In addition to moving this blog to cloudflare, I decided to take advantage of enabling Cloudflare’s proxy at the DNS level for my other (non-blog) services. Basically, this makes Cloudflare act as a reverse proxy.
However, handling Firewall & Port Forwarding rules was a bit more complicated.
Table of Contents
- Easy Way: Port Forwarding Ports 80 & 443
- Cloudflare IPs
- Creating Port/IP Groups in Unifi Network
- Firewall & Port Forwarding: IPv4
- Firewall: IPv6
First, why use Cloudflare proxy:
- They have much more sophisticated attack detection and anti-bot monitoring than I ever could
- Some stuff will be cached fairly significantly, which helps since I’m hosting these services on a slower connection.
Point #2 is a bit unnecessary, since these services are mostly used by me or family, so there shouldn’t be significant bandwidth concerned. However, #1 is important. While I can keep on top of patching and updates, I can’t keep on top of the latest bot or attack activity. Cloudflare does this, though. And with the flip of a switch I can disable the page at Cloudflare’s end (or add a captcha for access).
Easy Way: Port Forwarding Ports 80 & 443
The easy way to do this is the same as any hosting internally:
- IPv4: Port Forward ports 80 & 443 to your internal web server
- IPv6: Add a firewall rule allowing ports 80 & 443 to talk to your web server’s IPv6 address (Rejoice: no NAT!)
However, since my primary motivation in adding Cloudflare is for an extra layer of security & proxying, allowing connections to bypass that isn’t ideal.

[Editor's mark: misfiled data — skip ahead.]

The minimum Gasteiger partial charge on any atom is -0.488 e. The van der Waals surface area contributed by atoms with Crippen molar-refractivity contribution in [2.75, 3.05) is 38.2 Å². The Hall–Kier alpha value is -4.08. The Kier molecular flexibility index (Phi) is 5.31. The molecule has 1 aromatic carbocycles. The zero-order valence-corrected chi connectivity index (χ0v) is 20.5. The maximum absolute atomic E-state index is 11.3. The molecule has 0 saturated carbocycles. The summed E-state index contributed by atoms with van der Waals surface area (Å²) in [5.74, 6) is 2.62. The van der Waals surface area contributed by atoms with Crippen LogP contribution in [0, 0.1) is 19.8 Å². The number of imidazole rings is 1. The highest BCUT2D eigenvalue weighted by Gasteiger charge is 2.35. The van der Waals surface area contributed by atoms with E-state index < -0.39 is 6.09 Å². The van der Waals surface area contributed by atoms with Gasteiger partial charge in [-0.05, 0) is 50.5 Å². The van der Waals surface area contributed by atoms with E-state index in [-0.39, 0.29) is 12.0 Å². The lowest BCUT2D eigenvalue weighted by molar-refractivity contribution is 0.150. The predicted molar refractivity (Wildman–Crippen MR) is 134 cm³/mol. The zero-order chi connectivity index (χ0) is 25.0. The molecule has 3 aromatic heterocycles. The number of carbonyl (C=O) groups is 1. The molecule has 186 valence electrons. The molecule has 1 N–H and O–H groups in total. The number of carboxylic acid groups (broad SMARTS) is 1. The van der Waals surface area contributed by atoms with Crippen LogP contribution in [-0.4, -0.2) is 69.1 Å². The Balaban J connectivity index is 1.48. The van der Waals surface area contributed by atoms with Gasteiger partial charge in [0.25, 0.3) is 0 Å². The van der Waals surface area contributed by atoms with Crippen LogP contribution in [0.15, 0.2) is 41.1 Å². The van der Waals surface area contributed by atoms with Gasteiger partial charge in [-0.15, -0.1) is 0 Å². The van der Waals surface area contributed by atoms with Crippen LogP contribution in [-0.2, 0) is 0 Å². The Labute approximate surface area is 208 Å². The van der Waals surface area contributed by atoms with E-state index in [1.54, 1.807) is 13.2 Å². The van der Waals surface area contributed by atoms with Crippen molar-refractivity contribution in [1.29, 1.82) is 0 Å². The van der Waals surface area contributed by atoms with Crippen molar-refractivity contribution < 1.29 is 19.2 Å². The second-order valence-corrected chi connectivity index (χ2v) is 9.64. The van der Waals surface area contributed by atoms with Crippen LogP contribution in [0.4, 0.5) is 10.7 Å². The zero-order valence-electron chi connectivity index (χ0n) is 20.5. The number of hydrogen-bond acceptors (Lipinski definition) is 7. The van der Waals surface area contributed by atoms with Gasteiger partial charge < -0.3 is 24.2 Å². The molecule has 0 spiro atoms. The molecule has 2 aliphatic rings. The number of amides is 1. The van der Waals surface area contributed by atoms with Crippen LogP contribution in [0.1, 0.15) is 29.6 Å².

I spent a good several minutes looking for “Cloudflare proxy values”, “Cloudfare address ranges”, etc. Turns out “Cloudflare IPs” takes you where you want: A list of Cloudflare IP addresses. Also available in plain text for IPv4 and IPv6.
Creating Port/IP Groups in Unifi Network
If you’re not using a Unifi router, your configuration will, obviously, be different. That said, the same concepts probably apply.
Within the Network app, I navigated to Settings, then Profiles, then scrolled down to Port/IP Groups. You’ll need to create a few groups:
A IPv4 group for all Cloudflare IPv4 IPs:
We’ll use this in the IPv4 firewall rules.
An IPv6 group for all Cloudflare IPv6 IPs.
No screenshot. Like above, but six-ier.
You can’t mix IPv4 & IPv6 in one list.
We’ll use this in the IPv6 firewall rule.
An IPv6 Group for your web server’s public IPv6 address.
We’ll use this in the IPv6 firewall rule.
A Port Group with Ports 80 & 443 in it.
We’ll use this in the IPv4 & IPv6 firewall rules.
Firewall & Port Forwarding: IPv4
You’ll still need to configure an IPv4 Port Forward. This is because NAT sucks, and the router still needs to do work to handle readdressing. Ugh.
This will open Ports 80 & 443 to the Entire Internet. This works (and I’ve been doing it for years), but is not my ideal end state with Cloudflare.
Note that while you can change From: Any to Limited, that gives you a very small plain text box, which is annoying. You can probably enter multiple IP ranges? Maybe? I didn’t try, because a small text box is annoying and hard to maintain.
I decided to implement an “Allow” rule for Cloudflare IPs, and a “Block” rule as a catch-all. This is because you can’t inverse a list of IP addresses (match things not in the list). So, two rules:
Allow HTTP(S) from Cloudflare over IPv4
This explicitly allows Cloudflare to talk on ports 80 & 443.
Block HTTP(S) from Internet over IPv4
This rule will block all traffic over ports 80 & 443, from anywhere. But because the Cloudflare addresses were already matched, they still get in.
The ordering is important. You’ll want your Allow rule before the Block rule.
As is so often the case, everybody worries that IPv6 is going to be so much harder, when the reverse is actually true. Only one Firewall rule is needed:
No Port Forwarding, no multiple rules, no order considerations. Just Done.
Don’t forget to test with external hosts to ensure the rules behave as expected.
Also, you may want to follow-up with rules to restore the original (non-Cloudflare) request IP in your web server of choice. If you’re doing this, it’s probably important to not allow general Internet traffic, else a bad actor could spoof the CF-Connecting-IP header.